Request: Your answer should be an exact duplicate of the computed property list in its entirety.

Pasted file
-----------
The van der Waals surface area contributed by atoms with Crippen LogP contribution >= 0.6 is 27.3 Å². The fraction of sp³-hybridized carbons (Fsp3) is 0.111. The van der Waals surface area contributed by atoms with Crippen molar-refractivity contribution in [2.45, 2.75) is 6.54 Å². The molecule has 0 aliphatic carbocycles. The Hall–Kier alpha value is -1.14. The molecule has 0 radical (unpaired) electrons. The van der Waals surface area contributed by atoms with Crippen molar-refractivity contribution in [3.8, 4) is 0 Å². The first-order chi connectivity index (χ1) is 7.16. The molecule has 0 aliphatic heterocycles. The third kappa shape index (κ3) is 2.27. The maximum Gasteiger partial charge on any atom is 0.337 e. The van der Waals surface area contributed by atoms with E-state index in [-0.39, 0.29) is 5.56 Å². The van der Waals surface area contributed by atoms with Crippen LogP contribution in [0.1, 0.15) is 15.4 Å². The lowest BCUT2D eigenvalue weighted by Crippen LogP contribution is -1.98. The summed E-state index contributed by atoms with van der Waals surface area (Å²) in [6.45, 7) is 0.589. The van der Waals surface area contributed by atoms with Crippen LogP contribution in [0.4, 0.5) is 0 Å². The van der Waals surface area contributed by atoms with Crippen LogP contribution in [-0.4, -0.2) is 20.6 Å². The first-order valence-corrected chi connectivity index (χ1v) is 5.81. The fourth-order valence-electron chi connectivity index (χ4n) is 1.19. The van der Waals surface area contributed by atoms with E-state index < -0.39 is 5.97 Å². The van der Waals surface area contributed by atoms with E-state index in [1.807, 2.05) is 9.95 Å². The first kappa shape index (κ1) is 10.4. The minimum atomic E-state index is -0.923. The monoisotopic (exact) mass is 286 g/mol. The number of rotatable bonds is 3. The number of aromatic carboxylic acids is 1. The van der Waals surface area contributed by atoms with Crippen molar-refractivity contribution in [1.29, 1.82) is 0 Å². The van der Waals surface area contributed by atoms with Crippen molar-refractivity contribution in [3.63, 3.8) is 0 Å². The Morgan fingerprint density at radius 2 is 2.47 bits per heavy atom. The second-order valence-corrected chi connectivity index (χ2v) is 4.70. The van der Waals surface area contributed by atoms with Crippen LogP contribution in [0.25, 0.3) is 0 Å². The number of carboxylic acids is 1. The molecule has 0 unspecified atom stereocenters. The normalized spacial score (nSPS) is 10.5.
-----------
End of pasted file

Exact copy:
The van der Waals surface area contributed by atoms with Crippen LogP contribution >= 0.6 is 27.3 Å². The fraction of sp³-hybridized carbons (Fsp3) is 0.111. The van der Waals surface area contributed by atoms with Crippen molar-refractivity contribution in [2.45, 2.75) is 6.54 Å². The molecule has 0 aliphatic carbocycles. The Hall–Kier alpha value is -1.14. The molecule has 0 radical (unpaired) electrons. The van der Waals surface area contributed by atoms with Crippen molar-refractivity contribution in [3.8, 4) is 0 Å². The first-order chi connectivity index (χ1) is 7.16. The molecule has 0 aliphatic heterocycles. The third kappa shape index (κ3) is 2.27. The maximum Gasteiger partial charge on any atom is 0.337 e. The van der Waals surface area contributed by atoms with E-state index in [-0.39, 0.29) is 5.56 Å². The van der Waals surface area contributed by atoms with Crippen LogP contribution in [0.1, 0.15) is 15.4 Å². The lowest BCUT2D eigenvalue weighted by Crippen LogP contribution is -1.98. The summed E-state index contributed by atoms with van der Waals surface area (Å²) in [6.45, 7) is 0.589. The van der Waals surface area contributed by atoms with Crippen LogP contribution in [0.4, 0.5) is 0 Å². The van der Waals surface area contributed by atoms with Crippen LogP contribution in [-0.4, -0.2) is 20.6 Å². The first-order valence-corrected chi connectivity index (χ1v) is 5.81. The fourth-order valence-electron chi connectivity index (χ4n) is 1.19. The van der Waals surface area contributed by atoms with E-state index < -0.39 is 5.97 Å². The van der Waals surface area contributed by atoms with E-state index in [1.807, 2.05) is 9.95 Å². The first kappa shape index (κ1) is 10.4. The minimum atomic E-state index is -0.923. The monoisotopic (exact) mass is 286 g/mol. The number of rotatable bonds is 3. The number of aromatic carboxylic acids is 1. The van der Waals surface area contributed by atoms with Crippen molar-refractivity contribution in [1.29, 1.82) is 0 Å². The van der Waals surface area contributed by atoms with Crippen molar-refractivity contribution in [3.63, 3.8) is 0 Å². The Morgan fingerprint density at radius 2 is 2.47 bits per heavy atom. The second-order valence-corrected chi connectivity index (χ2v) is 4.70. The van der Waals surface area contributed by atoms with Crippen LogP contribution in [0.25, 0.3) is 0 Å². The number of carboxylic acids is 1. The molecule has 0 unspecified atom stereocenters. The normalized spacial score (nSPS) is 10.5.